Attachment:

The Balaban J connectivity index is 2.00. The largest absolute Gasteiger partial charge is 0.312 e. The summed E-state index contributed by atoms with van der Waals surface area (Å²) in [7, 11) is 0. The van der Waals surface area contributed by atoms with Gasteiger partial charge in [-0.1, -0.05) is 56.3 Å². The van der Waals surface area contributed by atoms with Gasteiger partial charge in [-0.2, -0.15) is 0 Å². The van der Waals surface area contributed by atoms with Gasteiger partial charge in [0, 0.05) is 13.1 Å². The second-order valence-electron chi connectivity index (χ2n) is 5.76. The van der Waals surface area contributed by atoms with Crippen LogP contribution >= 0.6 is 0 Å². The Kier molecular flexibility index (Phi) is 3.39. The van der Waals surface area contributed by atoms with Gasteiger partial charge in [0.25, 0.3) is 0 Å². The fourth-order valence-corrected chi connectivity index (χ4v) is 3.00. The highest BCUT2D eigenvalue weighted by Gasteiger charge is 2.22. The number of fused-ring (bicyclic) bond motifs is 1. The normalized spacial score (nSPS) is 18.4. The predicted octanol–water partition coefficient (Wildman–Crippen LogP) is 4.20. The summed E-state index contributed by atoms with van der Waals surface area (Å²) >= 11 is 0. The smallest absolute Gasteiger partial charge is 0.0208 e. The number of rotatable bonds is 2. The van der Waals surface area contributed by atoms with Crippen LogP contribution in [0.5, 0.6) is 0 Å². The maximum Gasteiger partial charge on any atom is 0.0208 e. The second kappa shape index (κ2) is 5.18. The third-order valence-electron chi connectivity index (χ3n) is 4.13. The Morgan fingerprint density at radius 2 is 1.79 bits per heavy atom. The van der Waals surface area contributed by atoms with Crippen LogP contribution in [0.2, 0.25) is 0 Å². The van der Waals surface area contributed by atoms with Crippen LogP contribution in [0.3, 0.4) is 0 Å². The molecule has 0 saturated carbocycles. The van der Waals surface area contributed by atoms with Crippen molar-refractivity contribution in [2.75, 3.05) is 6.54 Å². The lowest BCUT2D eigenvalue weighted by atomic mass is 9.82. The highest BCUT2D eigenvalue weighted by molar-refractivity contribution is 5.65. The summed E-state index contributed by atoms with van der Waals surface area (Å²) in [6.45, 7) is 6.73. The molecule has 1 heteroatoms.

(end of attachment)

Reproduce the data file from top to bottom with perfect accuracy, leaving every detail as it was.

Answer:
The Balaban J connectivity index is 2.00. The largest absolute Gasteiger partial charge is 0.312 e. The summed E-state index contributed by atoms with van der Waals surface area (Å²) in [7, 11) is 0. The van der Waals surface area contributed by atoms with Gasteiger partial charge in [-0.1, -0.05) is 56.3 Å². The van der Waals surface area contributed by atoms with Gasteiger partial charge in [-0.2, -0.15) is 0 Å². The van der Waals surface area contributed by atoms with Gasteiger partial charge in [0, 0.05) is 13.1 Å². The second-order valence-electron chi connectivity index (χ2n) is 5.76. The van der Waals surface area contributed by atoms with Crippen LogP contribution >= 0.6 is 0 Å². The Kier molecular flexibility index (Phi) is 3.39. The van der Waals surface area contributed by atoms with Gasteiger partial charge in [0.25, 0.3) is 0 Å². The fourth-order valence-corrected chi connectivity index (χ4v) is 3.00. The highest BCUT2D eigenvalue weighted by Gasteiger charge is 2.22. The number of fused-ring (bicyclic) bond motifs is 1. The normalized spacial score (nSPS) is 18.4. The predicted octanol–water partition coefficient (Wildman–Crippen LogP) is 4.20. The summed E-state index contributed by atoms with van der Waals surface area (Å²) >= 11 is 0. The smallest absolute Gasteiger partial charge is 0.0208 e. The number of rotatable bonds is 2. The van der Waals surface area contributed by atoms with Crippen LogP contribution in [0.5, 0.6) is 0 Å². The maximum Gasteiger partial charge on any atom is 0.0208 e. The second kappa shape index (κ2) is 5.18. The third-order valence-electron chi connectivity index (χ3n) is 4.13. The Morgan fingerprint density at radius 2 is 1.79 bits per heavy atom. The van der Waals surface area contributed by atoms with Crippen LogP contribution in [0.2, 0.25) is 0 Å². The van der Waals surface area contributed by atoms with Crippen LogP contribution in [0.3, 0.4) is 0 Å². The molecule has 0 saturated carbocycles. The van der Waals surface area contributed by atoms with Crippen molar-refractivity contribution in [2.75, 3.05) is 6.54 Å². The lowest BCUT2D eigenvalue weighted by atomic mass is 9.82. The highest BCUT2D eigenvalue weighted by molar-refractivity contribution is 5.65. The summed E-state index contributed by atoms with van der Waals surface area (Å²) in [6.45, 7) is 6.73. The molecule has 1 heteroatoms.